I got a new car; a 2011 Subaru Outback. And yes, it really does come with an intrinsic sense of self satisfaction, thanks for asking. I was about to buy an ubiquitous Toyota Rav4 because it was most of the things I wanted, but the day before, my dad introduced me to the new outback (unlike the older, more wagon-y model that he has), and the next day I bought it. And thank god I got my new car in a manual. I was ready to go automatic for lack of manual versions of the cars I was looking at, but the Outback worked its way in. People these days. There were literally four manual transmission Outbacks in Southern California. Two were ugly, and one was in my color. Armed with that information, I got a price that allows me to chuckle at Rav4s for how much more car I got for quite a bit less money. Plus, having a car made at a zero landfill plant makes non-Subaru hippies cry when they can't take the moral high ground on their choice of car. I put an NRA sticker on the back just to piss them off.
The car represents a kind of phase shift for me. To quote everyone who knows me, "It's a grown-up car!" Exiting the phase of "Yeah, fast cars are awesome, I love to go fast." and entering the phase of "Yeah, fast cars are awesome, and I'm going to die if I get the combination of perfect song, perfect level of congestion of the freeway, and my recurring lead-foot syndrome." The Subaru is considerably slower than the turbo Passat. To get a manual, I had to get the smaller engine. But beside being slow, it's also smoother, and much more refined. The clutch is electronic, so at first, I could barely drive it. I couldn't feel a damn thing. I resorted to looking at the tachometer to know when I should shift, and when I missed a shift and ground the gears, the only way I knew it was because I could hear it. I couldn't feel shit. The fact that there is no real engine noise, very little power (comparatively, I guess), a very smooth ride, and no raw connection between you and the engine, gearbox, and clutch makes it a lot harder to get excited, and attempt to beat the land speed record while driving a slalom of zombie drivers on the freeway while Born Too Slow turns that knob in your adrenal gland up to 11.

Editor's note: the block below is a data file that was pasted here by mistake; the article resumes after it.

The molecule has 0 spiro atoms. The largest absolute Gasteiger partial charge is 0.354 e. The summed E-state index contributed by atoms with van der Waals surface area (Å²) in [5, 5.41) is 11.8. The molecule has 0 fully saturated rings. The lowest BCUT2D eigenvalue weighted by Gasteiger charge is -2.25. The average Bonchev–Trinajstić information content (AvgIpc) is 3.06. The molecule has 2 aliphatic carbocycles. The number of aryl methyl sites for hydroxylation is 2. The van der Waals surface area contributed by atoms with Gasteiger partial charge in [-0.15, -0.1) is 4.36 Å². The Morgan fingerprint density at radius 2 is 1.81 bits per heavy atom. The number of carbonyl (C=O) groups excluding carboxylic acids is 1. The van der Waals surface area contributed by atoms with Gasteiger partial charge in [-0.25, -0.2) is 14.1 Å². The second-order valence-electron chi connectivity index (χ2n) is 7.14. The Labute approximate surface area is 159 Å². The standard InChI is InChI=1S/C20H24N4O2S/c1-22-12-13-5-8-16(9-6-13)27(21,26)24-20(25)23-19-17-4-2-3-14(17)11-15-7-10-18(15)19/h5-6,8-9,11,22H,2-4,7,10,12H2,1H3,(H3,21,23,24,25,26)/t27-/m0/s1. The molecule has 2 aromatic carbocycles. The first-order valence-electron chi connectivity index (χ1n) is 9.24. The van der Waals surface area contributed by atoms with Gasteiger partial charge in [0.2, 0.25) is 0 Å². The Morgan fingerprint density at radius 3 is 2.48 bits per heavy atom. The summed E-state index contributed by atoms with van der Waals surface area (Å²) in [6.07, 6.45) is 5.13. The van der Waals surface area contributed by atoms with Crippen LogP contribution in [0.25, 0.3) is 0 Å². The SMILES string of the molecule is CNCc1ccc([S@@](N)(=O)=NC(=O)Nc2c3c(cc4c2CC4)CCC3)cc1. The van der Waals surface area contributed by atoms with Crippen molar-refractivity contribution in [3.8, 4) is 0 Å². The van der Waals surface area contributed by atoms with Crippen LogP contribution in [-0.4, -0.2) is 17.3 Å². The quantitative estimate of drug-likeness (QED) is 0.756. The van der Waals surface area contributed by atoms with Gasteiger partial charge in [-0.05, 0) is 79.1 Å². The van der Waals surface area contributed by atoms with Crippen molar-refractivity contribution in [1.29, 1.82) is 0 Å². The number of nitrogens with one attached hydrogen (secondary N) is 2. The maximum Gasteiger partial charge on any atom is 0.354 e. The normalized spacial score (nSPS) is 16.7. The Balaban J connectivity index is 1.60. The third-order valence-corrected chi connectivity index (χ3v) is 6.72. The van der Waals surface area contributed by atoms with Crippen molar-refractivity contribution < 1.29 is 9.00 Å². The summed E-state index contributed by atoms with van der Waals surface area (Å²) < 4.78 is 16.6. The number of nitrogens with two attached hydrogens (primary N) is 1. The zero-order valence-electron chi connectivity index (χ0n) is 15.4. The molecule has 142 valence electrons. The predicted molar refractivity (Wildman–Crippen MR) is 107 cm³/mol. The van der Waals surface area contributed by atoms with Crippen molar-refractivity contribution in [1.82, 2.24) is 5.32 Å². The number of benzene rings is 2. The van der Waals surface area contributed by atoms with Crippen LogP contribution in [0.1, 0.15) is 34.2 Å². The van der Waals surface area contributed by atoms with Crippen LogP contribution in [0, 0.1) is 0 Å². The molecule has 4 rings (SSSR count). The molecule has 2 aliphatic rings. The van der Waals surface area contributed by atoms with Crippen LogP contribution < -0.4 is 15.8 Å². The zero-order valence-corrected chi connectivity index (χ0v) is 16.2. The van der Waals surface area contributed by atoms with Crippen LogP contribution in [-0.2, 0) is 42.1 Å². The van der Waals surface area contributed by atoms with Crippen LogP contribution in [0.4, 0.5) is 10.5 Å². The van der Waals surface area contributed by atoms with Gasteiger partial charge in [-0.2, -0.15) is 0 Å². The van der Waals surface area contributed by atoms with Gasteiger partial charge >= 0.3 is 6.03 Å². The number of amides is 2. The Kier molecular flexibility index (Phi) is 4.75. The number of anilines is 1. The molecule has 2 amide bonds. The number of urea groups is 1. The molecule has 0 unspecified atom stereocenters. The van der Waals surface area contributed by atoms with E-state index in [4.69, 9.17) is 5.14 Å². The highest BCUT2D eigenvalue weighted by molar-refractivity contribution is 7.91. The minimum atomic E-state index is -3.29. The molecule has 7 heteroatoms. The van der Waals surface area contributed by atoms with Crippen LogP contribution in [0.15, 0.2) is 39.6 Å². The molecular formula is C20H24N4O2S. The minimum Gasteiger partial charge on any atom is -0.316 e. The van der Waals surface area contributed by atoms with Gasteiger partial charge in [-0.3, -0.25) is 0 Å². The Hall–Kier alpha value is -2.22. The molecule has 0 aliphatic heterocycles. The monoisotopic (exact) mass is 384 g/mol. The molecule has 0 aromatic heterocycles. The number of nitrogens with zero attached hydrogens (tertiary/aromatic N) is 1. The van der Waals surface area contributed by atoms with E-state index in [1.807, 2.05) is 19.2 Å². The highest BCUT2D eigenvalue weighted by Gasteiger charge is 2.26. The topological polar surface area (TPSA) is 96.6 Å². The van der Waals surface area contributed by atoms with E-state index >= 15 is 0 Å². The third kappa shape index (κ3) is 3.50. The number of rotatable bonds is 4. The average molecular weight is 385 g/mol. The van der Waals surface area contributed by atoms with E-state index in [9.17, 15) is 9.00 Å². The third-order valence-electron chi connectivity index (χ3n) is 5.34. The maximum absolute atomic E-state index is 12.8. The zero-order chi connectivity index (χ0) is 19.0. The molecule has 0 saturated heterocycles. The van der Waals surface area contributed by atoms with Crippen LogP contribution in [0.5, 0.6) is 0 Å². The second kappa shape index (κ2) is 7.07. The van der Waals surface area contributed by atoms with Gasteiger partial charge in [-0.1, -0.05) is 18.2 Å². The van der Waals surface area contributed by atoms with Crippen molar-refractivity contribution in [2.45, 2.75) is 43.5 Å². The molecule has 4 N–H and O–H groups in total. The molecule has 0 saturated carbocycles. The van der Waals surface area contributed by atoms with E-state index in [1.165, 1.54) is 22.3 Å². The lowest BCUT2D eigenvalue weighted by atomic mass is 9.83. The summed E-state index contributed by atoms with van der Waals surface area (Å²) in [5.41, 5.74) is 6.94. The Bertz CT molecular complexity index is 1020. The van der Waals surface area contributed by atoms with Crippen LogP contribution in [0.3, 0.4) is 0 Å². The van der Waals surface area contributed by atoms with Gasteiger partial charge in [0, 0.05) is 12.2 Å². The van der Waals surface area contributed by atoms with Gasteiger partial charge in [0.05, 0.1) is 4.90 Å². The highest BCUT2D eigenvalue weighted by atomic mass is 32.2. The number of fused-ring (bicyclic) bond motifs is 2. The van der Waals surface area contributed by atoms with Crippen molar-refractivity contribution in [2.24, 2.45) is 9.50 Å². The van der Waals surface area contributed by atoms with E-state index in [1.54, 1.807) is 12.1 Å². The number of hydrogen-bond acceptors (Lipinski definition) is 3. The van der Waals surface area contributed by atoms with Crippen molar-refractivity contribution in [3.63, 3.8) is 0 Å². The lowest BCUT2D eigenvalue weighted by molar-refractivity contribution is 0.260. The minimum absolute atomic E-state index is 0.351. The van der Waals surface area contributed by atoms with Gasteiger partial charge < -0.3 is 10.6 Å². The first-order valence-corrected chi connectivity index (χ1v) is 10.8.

That said, there is truly nothing like that rush. But it ain't worth gettin' dead over.
Oh yeah, I was sure I was going to miss the turning radius on the Passat, but the Outback blew the Passat out of the water. I'm pretty sure I could flip a bitch inside a parking spot. It's really impressive, and really useful.
Coming back from the desert trip yesterday we popped the Outback's cherry with some light off-roading along a dirt road mountain pass of rocks and washes. The latter of which sent most of the contents of the trunk airborne for enough time to do the tablecloth pull trick with my trunk liner. After a bit of practice, I got a better feel for how to spot the washes and take them in a way that didn't make me worry for my virgin car. Honestly, I'll admit to having a bit of the pucker factor for most of the trip. Driving over sharp rocks, steering through soft sand, and hitting bumps that would have broken my last car in half, all at a fair speed was mentally taxing. But these thoughts were countered at each turn by the Subaru's constant reassurance that yes, it could do this, and yes, it could probably do it backwards and at twice the speed. In fact, thinking back now, I don't think we ever bottomed out. 8.7" of ground clearance and good suspension are probably the reason for that. I was impressed, and we got the new Subaru the thing that Subarus seem to need most; dirty.